Pants-of-dog wrote:I see.
You are incorrectly assuming that any criticism of the scientific method, correct or not, logically demands that the critic must dismiss the scientific method at any point where there is conflict regardless of anything else.
That is an unrealistic and illogical assumption.
Certainly mere criticism is not enough. However, an outright rejection is a different matter isn't it?
One can criticize the scientific method yet still think it's the best epistemic approach we have figured out this far.
Pants-of-dog wrote:No, this caricature of standpoint epistemology that you use is based on unrealistic and illogical assumptions, such as the assumption that people who use it think it is 100% accurate all the time.
It is ridiculous to assume that CRT scholars do that.
You still did not answer the question, though. What does the fact that standpoint theory can lead to concluding two mutually exclusive claims are true say about its quality as an epistemic approach?
In that situation, I would just do away with it and turn to a different one to be able to tell which claim is actually true, or to say if I can't take a position on their veracity, explaining why.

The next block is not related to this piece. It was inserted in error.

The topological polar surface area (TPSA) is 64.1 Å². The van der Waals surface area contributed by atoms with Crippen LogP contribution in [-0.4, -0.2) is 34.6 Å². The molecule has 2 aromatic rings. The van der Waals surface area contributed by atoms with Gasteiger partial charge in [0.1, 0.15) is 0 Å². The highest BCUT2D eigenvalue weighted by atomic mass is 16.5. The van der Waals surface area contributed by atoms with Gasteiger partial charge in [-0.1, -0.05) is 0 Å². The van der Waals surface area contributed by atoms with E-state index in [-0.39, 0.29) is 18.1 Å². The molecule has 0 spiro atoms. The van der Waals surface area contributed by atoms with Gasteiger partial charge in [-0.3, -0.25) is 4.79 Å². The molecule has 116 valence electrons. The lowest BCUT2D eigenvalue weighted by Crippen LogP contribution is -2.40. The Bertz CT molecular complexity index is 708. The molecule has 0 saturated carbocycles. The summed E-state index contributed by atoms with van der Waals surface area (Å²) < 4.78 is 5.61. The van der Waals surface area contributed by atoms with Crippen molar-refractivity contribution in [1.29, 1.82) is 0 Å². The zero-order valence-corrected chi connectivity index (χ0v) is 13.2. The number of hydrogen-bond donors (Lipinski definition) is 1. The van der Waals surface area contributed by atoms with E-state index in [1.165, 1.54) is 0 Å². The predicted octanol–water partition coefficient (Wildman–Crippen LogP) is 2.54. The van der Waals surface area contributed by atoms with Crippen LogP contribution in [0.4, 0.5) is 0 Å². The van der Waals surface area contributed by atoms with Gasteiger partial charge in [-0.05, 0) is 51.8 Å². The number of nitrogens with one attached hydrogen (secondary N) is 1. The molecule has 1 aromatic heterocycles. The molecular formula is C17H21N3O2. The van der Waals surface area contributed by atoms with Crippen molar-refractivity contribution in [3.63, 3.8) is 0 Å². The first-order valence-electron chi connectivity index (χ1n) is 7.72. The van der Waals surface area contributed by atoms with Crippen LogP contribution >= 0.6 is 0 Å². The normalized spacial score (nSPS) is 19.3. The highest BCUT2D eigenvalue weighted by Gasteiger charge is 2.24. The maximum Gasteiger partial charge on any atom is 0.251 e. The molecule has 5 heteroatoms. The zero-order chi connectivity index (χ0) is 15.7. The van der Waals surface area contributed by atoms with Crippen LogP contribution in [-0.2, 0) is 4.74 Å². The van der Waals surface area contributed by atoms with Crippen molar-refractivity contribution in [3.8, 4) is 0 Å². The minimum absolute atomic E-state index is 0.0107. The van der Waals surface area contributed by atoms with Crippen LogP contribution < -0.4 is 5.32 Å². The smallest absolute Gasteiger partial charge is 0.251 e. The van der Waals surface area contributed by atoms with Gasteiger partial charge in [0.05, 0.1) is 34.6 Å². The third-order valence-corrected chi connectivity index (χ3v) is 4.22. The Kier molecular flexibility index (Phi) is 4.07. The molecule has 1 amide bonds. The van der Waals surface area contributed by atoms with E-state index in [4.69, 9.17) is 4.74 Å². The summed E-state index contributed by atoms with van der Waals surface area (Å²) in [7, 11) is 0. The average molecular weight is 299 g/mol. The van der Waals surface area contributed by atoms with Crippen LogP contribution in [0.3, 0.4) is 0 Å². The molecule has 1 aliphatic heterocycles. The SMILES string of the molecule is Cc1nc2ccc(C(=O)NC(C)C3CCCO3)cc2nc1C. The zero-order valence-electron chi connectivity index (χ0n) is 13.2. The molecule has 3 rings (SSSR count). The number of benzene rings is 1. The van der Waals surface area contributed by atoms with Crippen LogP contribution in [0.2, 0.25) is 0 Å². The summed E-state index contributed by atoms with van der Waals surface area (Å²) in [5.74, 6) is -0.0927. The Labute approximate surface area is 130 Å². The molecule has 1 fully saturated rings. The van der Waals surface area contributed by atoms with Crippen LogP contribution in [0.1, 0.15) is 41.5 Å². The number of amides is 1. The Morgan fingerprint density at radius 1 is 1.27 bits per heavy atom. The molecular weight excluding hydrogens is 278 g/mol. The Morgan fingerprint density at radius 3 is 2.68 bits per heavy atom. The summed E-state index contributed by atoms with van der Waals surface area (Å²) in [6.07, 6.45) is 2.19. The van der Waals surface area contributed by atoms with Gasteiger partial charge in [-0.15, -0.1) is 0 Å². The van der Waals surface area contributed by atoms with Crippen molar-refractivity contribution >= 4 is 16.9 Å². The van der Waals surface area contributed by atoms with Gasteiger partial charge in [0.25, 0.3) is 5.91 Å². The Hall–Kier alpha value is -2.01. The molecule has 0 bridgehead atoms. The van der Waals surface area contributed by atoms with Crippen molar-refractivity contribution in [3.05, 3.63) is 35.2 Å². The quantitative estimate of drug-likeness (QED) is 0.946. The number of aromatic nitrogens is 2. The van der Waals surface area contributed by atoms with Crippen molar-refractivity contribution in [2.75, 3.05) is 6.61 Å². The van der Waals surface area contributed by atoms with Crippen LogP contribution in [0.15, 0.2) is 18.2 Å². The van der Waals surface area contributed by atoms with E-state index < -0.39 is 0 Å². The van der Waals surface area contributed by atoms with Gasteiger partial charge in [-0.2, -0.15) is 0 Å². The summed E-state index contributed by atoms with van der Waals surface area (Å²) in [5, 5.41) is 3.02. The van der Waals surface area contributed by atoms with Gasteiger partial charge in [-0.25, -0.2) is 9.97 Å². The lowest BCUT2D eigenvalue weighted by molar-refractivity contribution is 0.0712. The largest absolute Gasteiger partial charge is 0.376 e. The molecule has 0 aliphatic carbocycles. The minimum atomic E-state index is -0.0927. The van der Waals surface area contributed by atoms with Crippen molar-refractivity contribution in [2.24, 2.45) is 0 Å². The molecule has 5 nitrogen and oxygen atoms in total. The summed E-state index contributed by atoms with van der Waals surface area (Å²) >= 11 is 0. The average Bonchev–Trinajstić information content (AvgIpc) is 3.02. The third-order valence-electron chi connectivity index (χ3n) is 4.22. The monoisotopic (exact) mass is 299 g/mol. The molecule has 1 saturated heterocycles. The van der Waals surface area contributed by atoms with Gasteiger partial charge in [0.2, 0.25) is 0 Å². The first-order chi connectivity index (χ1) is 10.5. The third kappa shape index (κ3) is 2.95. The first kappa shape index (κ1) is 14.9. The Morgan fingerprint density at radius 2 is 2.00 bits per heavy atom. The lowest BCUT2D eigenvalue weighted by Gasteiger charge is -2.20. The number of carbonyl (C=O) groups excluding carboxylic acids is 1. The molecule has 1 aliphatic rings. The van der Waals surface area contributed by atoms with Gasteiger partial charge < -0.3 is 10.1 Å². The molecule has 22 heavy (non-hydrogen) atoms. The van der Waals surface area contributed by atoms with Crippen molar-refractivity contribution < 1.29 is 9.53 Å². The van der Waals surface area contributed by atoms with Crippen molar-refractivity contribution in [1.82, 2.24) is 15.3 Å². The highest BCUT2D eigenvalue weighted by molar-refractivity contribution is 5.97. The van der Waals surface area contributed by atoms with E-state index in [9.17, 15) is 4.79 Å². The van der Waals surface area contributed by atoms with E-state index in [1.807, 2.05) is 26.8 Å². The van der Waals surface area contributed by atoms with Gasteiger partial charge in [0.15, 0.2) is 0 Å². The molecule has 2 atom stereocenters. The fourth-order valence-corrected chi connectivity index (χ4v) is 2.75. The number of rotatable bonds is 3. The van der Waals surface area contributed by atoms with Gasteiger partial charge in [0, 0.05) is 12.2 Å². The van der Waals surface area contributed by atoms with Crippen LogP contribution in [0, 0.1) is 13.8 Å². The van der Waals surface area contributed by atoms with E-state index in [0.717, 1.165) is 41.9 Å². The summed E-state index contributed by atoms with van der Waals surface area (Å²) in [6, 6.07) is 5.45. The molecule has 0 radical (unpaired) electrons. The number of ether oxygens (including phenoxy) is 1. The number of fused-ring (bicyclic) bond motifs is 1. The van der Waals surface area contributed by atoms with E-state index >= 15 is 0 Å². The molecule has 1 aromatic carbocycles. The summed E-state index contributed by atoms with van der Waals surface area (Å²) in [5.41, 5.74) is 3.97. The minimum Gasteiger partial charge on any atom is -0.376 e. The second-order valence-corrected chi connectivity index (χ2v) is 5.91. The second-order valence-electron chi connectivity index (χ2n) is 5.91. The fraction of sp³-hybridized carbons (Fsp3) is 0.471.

PataOneil wrote:I did answer your question. I said I don't know.
Then why would you claim it's widespread in American society, perhaps even incurable?
PataOneil wrote:So, what kinds of language and terms would a judge have to use to convince you that s/he were pursuing a pattern of systemic racism through law?
I'll give it a thought as it may depend on the situation but you could perhaps infer it if the judge is using over the top stereotyping (for instance, and even more so if it goes against how judges are require to reason their rulings), but it's not necessarily about language is it? You may also see if there are any differences in the judge's opinions for similar situations but for defendants and plaintiffs of different races.